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February 28, 2003 - Image 23

Resource type:
The Detroit Jewish News, 2003-02-28

Disclaimer: Computer generated plain text may have errors. Read more about this.


Snow, a rarity in the Middle East, hits Israel, West Bank.



snowstorm brought
Jerusalem to a halt Feb. 25.
Roads to the capital were
closed, schools and banks
shut, and police urged residents to stay
home. At the Knesset, committee
meetings were canceled. More than a
foot of snow was reported.
The city was transformed into a
vision of white parks, snowballs, snow-
people and kids thrilled that schools
were closed.
"It snows almost every year in
Jerusalem," said Rami Levi, tourism
ambassador of Israel to North and
South America, 'but this snowfall is
one of the biggest in years and visitors
to the city are loving the novelty of it."
Snow accumulated to some 18 inch-
es in the Golan Heights.
Heavy snow also fell in the West
Bank, with road closings reported
around Bethlehem, Hebron and
Ramallah. Snow also was reported in
Lebanon and Jordan.
Elsewhere, heavy rains caused a wall
to collapse in Nazareth, but there were
no injuries. Flooding was reported in
several areas. The storm was expected
to taper off, with warmer temperatures
returning on the weekend. ❑

A group of American Jewish women take time off from their seminary studies to play in the snow Feb. 25 at the Western Wall.
— JTA contributed to this report A rare snowstorm left Jerusalem and surrounding hills covered and largely paralyzed the thy.

JOIN SHARON from page 22

"Only once a specific phase has been implement-
ed," Sharon said then, "will progress to the next phase
be possible."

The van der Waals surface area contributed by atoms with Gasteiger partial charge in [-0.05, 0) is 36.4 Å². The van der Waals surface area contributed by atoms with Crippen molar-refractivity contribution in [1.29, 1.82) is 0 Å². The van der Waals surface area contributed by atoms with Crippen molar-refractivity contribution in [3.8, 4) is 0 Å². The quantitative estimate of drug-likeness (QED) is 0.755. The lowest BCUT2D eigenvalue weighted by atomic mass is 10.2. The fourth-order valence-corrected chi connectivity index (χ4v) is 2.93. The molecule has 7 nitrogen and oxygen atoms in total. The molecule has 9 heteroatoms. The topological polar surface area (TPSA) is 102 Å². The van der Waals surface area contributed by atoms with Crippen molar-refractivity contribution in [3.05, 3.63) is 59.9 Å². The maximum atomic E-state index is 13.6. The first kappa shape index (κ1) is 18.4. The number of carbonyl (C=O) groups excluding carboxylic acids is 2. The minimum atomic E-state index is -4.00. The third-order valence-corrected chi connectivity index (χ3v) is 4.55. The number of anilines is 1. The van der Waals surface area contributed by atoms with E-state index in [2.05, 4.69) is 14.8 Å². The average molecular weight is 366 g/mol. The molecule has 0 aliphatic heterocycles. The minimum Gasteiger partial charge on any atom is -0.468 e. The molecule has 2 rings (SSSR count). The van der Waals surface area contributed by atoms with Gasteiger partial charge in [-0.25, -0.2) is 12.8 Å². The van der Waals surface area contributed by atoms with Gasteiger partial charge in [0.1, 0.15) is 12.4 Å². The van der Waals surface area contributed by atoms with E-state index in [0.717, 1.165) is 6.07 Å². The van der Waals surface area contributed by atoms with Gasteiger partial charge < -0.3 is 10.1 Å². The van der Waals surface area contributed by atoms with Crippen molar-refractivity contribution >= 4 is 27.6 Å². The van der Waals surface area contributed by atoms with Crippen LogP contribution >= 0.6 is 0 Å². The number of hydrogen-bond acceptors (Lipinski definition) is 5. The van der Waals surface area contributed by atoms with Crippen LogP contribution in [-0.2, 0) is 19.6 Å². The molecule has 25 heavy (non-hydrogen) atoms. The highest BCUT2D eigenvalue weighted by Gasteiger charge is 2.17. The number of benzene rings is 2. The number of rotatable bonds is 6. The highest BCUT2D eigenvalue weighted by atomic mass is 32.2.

But what happens if there is genuine progress?
Would the NRP stay in the coalition or pull out,
forcing Sharon to form a new government, possibly
with Labor?
The same uncertainty surrounds the durability of
Sharon's pact with National Union, which is consid-
ered far more hawkish than the NRP. National Union
leader Avigdor Lieberman had refused to accept any
mention of a Palestinian state in the government
But he agreed with Likud negotiators Tuesday that
the issue of Palestinian statehood would be brought
before the Cabinet "if and when it becomes relevant."
In his coalition talks with Labor, Sharon said he
was convinced that after an anticipated U.S.-led war
against Iraq, the international community would turn
its attention to the Israeli-Palestinian conflict. When

that happened, he told Labor leaders, he would be
ready to make far-reaching compromises.
That statement kept Labor interested, but the talks
broke down when Sharon refused to commit himself
in writing.
The big question pundits are asking is whether the
phased style Sharon favors in peacemaking applies to
his coalition building as well.
First he strikes deals with Shinui, NRP and
National Union, dealing mainly with economic and
social issues; then, pundits say, when Sharon wants to
move on the Palestinian track, Labor will again be
invited to join the government on the basis of an
agreed peace program.
Then again, this narrow coalition, with all its
limitations, could be all Sharon really wants. Even
with Labor consigned to the opposition, Sharon
knows it would support any peace efforts he
chooses to make — just the way Labor supported
former Prime Minister Menachem Begin's_peace-
making with Egypt from the opposition. IU

Israel Insight


While anti-Israel activities by Arab countries mul-
tiply, such as re-starting an economic boycott,
isolating Israel in international forums and cur-
tailed diplomatic relations, an Israeli professor
said recently that some of these countries have
crossed the line into anti-Semitism.


Professor Menachem Milson of Hebrew University
said recently that anti-Semitism appearing in gov-
ernment-sponsored newspapers in Arab countries
has embraced primitive forms, including the blood
libel, the Protocols of the Elders ofZion, Holocaust
denial and deicide. This issue affects Jewish securi-
ty worldwide as well as that of Israel.

— Allan Gale, Jewish Community
Council of lletropolitan Detroit



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